In one concise volume the reader learns of the recent rapid evolution in vitreoretinal (VR) surgery. The pioneering innovators were often remarkable personalities and this book helps to bring them to life. Prior to 1929 victims of retinal detachment were condemned to conservative measures or ineffective surgical techniques usually resulting in blindness. Thanks to the endeavours of these pioneering surgeons modern VR procedures are ‘nearly 100% successful’.
The timeline of the book takes us from the ignorant Prehistoric Era when examination of the peripheral retina was impossible, to the Middle Age between the world wars, when surgery resulted in some success through to the present time. An attractive feature of the book is Richard Keeler’s historical perspective including photographs of important developments in instrumentation and some lovely retinal paintings by Terry Tarrant and others.
In the Prehistoric Era surgeons did not have the tools to intervene successfully but there were useful developments such as the indirect ophthalmoscope developed by Christian Ruete in Leipzig using candlelight. Jules Gonin in Lausanne, Switzerland realised most retinal detachments were due to retinal tears. He devised a procedure to accurately locate all retinal breaks and seal them with hot metal (ignipuncture). Frank Juler’s article in the British Journal of Ophthalmology in 1930 ‘Good News from Switzerland’ described the successful new technique. Gonin had actually published his ideas 10 years earlier but had to overcome considerable inertia by colleagues.
In the Middle Age we hear about refinements in vitreoretinal surgery including various kinds of plombage. Hand in hand with the surgical advances were new developments in visualising the peripheral retina. Schepens developed a head mounted indirect ophthalmoscope so scleral indentation could be performed with the second hand.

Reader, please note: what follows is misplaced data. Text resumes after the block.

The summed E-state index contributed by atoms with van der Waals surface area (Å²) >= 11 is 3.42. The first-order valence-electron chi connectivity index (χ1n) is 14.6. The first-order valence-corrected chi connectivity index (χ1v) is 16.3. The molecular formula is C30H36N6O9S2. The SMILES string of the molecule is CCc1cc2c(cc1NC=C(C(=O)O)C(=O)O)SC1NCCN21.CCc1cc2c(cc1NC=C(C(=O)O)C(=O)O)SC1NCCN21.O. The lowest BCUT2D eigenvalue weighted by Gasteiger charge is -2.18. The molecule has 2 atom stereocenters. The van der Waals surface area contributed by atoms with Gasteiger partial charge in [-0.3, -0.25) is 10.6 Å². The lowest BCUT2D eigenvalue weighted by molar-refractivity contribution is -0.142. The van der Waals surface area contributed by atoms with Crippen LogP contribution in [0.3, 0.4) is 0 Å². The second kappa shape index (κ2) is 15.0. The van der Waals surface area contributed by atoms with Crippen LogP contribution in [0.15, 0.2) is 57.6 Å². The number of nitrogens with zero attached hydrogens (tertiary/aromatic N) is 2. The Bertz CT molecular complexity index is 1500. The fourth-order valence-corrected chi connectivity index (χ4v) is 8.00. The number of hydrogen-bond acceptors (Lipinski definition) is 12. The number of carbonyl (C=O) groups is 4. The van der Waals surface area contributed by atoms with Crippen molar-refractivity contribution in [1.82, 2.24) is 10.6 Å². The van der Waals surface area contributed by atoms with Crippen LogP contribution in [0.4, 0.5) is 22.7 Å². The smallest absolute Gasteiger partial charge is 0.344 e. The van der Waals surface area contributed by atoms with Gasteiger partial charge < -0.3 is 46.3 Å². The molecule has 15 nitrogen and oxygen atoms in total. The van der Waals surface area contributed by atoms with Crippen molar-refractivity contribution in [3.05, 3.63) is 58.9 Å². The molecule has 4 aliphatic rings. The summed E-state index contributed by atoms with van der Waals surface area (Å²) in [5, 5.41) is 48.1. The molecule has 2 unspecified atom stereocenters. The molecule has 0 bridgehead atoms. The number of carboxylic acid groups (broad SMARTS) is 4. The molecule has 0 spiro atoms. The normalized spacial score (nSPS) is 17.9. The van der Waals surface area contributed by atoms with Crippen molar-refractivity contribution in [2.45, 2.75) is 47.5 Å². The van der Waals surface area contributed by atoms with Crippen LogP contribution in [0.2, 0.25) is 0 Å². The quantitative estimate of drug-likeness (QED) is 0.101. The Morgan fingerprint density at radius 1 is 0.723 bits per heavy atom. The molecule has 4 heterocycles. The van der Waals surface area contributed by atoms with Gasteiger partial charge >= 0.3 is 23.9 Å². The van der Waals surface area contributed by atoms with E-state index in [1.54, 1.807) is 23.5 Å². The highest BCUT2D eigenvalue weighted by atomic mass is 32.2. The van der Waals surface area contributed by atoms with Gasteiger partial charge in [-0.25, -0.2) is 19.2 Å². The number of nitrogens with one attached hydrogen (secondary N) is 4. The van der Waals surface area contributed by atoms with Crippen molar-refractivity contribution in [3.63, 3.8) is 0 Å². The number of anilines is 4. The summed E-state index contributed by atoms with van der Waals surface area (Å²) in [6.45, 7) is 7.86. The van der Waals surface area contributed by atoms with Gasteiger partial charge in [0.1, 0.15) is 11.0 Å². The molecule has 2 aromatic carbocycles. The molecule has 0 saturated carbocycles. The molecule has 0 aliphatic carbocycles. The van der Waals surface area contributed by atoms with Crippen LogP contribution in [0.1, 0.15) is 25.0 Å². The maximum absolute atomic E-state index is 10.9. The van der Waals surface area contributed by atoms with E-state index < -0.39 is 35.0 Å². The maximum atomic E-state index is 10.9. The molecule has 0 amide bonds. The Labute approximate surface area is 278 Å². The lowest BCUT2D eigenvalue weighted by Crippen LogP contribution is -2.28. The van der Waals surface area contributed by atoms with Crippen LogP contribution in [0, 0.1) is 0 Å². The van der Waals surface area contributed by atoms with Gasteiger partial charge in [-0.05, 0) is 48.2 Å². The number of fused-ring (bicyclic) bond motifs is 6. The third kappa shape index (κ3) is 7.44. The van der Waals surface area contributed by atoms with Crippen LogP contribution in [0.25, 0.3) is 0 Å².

It is fascinating to learn the historical background of giants like Ernst Custodis in Dusseldorf and Harvey Lincoff in New York (radial silastic sponge plomb and internal air or external balloon tamponade). Arruga in Barcelona used encirclement to create a 360 degree buckle. The controversy of diathermy versus retinal cryotherapy. Paul Cibis of St Louis, MI realised the potential of silicone oil in dealing with massive vitreous retraction but the use of silicone oil was hampered in the USA by the threat of litigation. Special long-acting gases like SF6 were introduced by Ed Norton in Miami in 1973.
In the Modern Era Robert Machemer in Miami devised the closed technique of pars plana vitrectomy with a special cutting instrument to prevent vitreous traction during surgery. This major development in retinal reattachment surgery was ground breaking, as were his training methods to ensure surgeons safely mastered the learning curve. Connor O’Malley in San Francisco significantly reduced the diameter of his vitreous cutter to a common 20 gauge and separated the infusion and illumination, creating the now standard three port pars plana vitrectomy.
Innovations are discussed such as illumination, heavy perfluorocarbon liquids and the new generation of small 23 or 25G vitreous cutters with very high cut speeds.
Naturally the authors have a Moorfields Eye Hospital, UK bias but they cover the most important developments across Europe and the USA, often with personal observations. This carefully crafted book throws light on a fascinating topic and is highly recommended for any ophthalmologist. It is not a training manual though the extensive bibliography would be useful for VR surgeons. Enjoyable and very good value for money.